The Keyboard Models

I do not think in terms of jazz voicings or altered scales but instead grab groups of tones from different wave sets to support the melody. For more tension, I use the Chromatic Keyboard model while for resolution I switch to the double-time Diatonic Keyboard model. Often, I will use both in rapid alternation and superposition, letting rhythm drive the harmonic progression.

The color mapping indicates the direction of diatonic energy flow either side of indigo (supertonic) at the top of the circles. The cooler the color, the more resolved the music sounds. To change keys I simply shift the wave matrix to align the anti-node with the supertonic (or ninth) of the new key.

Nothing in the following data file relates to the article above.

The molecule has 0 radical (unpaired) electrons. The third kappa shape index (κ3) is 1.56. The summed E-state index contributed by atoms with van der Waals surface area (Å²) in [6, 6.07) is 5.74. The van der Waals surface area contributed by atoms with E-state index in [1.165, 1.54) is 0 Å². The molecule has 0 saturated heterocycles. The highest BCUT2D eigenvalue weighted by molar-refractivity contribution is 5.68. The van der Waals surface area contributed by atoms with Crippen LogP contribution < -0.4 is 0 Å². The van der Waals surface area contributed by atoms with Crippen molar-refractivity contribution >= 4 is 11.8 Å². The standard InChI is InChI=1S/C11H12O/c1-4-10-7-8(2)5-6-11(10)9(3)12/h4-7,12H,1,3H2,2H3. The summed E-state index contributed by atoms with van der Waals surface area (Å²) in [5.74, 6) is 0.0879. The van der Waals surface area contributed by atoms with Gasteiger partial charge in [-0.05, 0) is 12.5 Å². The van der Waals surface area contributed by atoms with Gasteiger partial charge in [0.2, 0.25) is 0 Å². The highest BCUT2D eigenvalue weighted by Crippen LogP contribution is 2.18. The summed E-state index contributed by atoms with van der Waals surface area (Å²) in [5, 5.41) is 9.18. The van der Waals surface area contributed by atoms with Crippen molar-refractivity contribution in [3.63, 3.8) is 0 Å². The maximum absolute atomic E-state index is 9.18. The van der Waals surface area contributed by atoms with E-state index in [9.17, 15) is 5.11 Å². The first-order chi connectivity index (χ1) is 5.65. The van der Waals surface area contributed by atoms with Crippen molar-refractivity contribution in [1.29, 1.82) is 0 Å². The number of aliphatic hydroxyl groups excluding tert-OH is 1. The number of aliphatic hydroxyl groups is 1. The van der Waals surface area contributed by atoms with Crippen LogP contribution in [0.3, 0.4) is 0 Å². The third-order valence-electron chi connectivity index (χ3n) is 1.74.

Harmonic Interference Theory proposes that human recognition of 7-step diatonic scales and harmony is the result of an underlying recognition of a standing wave oscillation between two 6-step whole tone scales. This is due to a coherent pathway forming along a 7-step diatonic scale corresponding to a frequency doubling of the 12-step chromatic scale. That is, we organically recognize diatonic harmony as a frequency doubled (i.e., first harmonic octave) standing wave oscillating within a periodic 12-step standing wave lattice.